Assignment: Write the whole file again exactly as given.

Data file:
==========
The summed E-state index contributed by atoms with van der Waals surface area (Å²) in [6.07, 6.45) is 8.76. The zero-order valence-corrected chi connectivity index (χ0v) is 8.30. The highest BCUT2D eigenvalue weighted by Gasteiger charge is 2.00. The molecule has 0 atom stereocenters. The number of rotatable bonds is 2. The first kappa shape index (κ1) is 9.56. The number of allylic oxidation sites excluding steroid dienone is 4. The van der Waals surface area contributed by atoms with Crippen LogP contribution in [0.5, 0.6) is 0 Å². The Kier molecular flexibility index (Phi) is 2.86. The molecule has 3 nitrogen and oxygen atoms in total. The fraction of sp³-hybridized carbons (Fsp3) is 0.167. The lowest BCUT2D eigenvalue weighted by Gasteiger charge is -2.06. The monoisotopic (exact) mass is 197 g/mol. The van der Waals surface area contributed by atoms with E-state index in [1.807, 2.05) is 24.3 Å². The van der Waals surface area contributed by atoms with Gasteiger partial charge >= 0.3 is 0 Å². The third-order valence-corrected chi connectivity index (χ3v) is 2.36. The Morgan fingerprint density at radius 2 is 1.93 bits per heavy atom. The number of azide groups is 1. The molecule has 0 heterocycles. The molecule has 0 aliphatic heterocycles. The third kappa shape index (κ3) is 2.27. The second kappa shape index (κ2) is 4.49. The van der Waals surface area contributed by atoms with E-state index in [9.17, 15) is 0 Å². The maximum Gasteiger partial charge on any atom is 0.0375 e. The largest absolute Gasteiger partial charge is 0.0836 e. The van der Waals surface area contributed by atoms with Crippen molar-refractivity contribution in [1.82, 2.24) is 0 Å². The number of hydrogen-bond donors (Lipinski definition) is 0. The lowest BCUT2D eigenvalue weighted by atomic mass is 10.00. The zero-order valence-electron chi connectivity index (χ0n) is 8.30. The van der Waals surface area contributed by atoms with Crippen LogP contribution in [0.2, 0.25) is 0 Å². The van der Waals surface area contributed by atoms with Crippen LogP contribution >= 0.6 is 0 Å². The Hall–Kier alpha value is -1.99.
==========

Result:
The summed E-state index contributed by atoms with van der Waals surface area (Å²) in [6.07, 6.45) is 8.76. The zero-order valence-corrected chi connectivity index (χ0v) is 8.30. The highest BCUT2D eigenvalue weighted by Gasteiger charge is 2.00. The molecule has 0 atom stereocenters. The number of rotatable bonds is 2. The first kappa shape index (κ1) is 9.56. The number of allylic oxidation sites excluding steroid dienone is 4. The van der Waals surface area contributed by atoms with Crippen LogP contribution in [0.5, 0.6) is 0 Å². The Kier molecular flexibility index (Phi) is 2.86. The molecule has 3 nitrogen and oxygen atoms in total. The fraction of sp³-hybridized carbons (Fsp3) is 0.167. The lowest BCUT2D eigenvalue weighted by Gasteiger charge is -2.06. The monoisotopic (exact) mass is 197 g/mol. The van der Waals surface area contributed by atoms with E-state index in [1.807, 2.05) is 24.3 Å². The van der Waals surface area contributed by atoms with Gasteiger partial charge >= 0.3 is 0 Å². The third-order valence-corrected chi connectivity index (χ3v) is 2.36. The Morgan fingerprint density at radius 2 is 1.93 bits per heavy atom. The number of azide groups is 1. The molecule has 0 heterocycles. The molecule has 0 aliphatic heterocycles. The third kappa shape index (κ3) is 2.27. The second kappa shape index (κ2) is 4.49. The van der Waals surface area contributed by atoms with E-state index in [9.17, 15) is 0 Å². The maximum Gasteiger partial charge on any atom is 0.0375 e. The largest absolute Gasteiger partial charge is 0.0836 e. The van der Waals surface area contributed by atoms with Crippen molar-refractivity contribution in [1.82, 2.24) is 0 Å². The number of hydrogen-bond donors (Lipinski definition) is 0. The lowest BCUT2D eigenvalue weighted by atomic mass is 10.00. The zero-order valence-electron chi connectivity index (χ0n) is 8.30. The van der Waals surface area contributed by atoms with Crippen LogP contribution in [0.2, 0.25) is 0 Å². The van der Waals surface area contributed by atoms with Crippen LogP contribution >= 0.6 is 0 Å². The Hall–Kier alpha value is -1.99.